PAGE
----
Spenser decides to trail Professor Hayden and maybe learn something. He sees two thugs get into Hayden's car at the university and Spenser follows them to Jamaica Pond. By then, it was dark. The two gunmen intended to kill Hayden, but Spenser killed one and took a bullet in his side from the other. After crawling away, he managed to kill the other gunman, but instead of helping Spenser, Hayden ran away.

Spenser was hauled away by an ambulance and as soon as he was able to walk, he left the hospital and went to see Mrs. Hayden. He convinced her to lead him to her husband's hiding place: a hotel downtown. In fact, Spenser had unknowingly led Broz's man Phil to Hayden. Phil intended to kill them all, but Hayden's wife launched herself onto Phil and bit down on his gun hand so that he was unable to shoot anyone but her. While Phil dealt with Mrs. Hayden, Spenser was on his back choking him to death. In the end, Phil and Mrs. Hayden were both dead and Spenser's wound was torn open again.

Spenser threatens Hayden in order to make him tell the truth to Quirk. This ties Joe Broz to Lowell Hayden, leading to Hayden's arrest for Connelly's murder and possibly Broz's arrest. Dennis Powell was in fact dealing heroin on the university campus, heroin supplied by Broz to Hayden, and Hayden to Powell. Hayden believed the heroin would allow people to expand their minds leading to an "open society;" Powell dealt it for the sake of the money to be made from it. Believing Powell had betrayed SCACE, Hayden had Broz put a hit on Powell, orchestrated the framing of Terry Orchard for the crime, and murdered Cathy Connelly himself to cover it up. The manuscript was stolen by Powell at Hayden's request to help fund SCACE's cause. Broz had Hayden return it in the hopes that Spenser would drop the case before discovering the heroin distribution scheme.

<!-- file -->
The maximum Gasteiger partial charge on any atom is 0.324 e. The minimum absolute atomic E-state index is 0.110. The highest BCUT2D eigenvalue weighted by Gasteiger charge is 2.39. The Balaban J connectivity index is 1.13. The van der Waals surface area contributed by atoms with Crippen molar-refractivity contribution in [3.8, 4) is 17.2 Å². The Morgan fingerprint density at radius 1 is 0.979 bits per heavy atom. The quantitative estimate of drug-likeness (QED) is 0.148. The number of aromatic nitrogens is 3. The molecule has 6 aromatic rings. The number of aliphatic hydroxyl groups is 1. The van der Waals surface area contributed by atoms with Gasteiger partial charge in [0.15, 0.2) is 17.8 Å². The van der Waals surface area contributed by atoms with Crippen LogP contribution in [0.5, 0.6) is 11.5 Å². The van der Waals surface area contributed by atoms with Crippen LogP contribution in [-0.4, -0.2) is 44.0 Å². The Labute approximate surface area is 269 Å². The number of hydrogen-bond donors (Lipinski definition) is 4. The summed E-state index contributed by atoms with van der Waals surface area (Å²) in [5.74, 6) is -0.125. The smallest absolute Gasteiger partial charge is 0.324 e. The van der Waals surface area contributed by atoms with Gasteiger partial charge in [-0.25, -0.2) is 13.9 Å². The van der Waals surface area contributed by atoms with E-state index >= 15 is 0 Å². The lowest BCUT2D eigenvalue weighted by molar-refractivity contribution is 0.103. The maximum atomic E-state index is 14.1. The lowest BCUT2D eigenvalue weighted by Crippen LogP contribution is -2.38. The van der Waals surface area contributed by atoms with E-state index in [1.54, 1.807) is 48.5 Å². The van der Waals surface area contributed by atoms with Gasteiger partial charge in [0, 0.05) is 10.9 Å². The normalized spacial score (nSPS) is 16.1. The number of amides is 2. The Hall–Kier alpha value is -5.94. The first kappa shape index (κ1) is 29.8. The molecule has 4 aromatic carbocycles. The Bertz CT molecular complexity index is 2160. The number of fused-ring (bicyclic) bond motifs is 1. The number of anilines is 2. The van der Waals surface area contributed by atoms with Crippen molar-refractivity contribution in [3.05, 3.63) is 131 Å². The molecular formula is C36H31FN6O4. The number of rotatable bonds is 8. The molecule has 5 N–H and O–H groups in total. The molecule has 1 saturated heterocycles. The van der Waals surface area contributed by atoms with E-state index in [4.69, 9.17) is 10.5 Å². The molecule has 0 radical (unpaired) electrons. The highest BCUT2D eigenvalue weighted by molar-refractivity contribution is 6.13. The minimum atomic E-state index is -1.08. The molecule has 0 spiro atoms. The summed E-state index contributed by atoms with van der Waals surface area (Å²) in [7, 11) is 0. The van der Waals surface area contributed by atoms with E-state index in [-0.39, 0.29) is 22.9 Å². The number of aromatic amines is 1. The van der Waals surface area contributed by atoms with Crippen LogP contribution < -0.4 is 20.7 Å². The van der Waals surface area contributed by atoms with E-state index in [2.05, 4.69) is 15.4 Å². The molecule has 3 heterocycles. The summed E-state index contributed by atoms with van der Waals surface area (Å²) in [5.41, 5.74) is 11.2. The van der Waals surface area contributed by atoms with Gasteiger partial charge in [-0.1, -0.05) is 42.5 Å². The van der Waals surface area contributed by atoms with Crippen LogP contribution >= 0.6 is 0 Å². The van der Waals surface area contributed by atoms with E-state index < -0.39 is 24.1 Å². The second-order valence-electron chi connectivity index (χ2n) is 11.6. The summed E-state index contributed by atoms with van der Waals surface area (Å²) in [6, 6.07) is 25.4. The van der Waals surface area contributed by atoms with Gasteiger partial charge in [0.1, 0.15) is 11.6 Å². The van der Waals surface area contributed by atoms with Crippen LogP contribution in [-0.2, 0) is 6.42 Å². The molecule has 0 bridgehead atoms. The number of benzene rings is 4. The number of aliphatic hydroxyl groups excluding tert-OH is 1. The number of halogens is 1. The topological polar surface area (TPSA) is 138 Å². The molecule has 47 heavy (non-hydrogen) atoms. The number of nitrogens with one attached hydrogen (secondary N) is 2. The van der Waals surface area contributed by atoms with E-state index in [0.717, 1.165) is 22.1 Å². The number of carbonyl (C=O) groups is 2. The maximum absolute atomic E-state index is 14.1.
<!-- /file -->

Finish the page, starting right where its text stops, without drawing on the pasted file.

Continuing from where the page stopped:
(This story also introduces Brenda Loring, a character that is referenced in many of the succeeding Spenser books.)


Boston private investigator
Terry Orchard
Murder suspect, love interest
Lt. Martin Quirk
Boston Police Department
Sgt. Frank Belson
Boston Police Department
Vince Haller
Joe Broz
Crime boss
Brenda Loring
Love interest

Release details[edit]

External links[edit]


  1. ^ Robert B. Parker, The Godwulf Manuscript, Dell Books, 1987, page 163: "I looked at them obliquely as i'd learned to do a long time ago in Korea".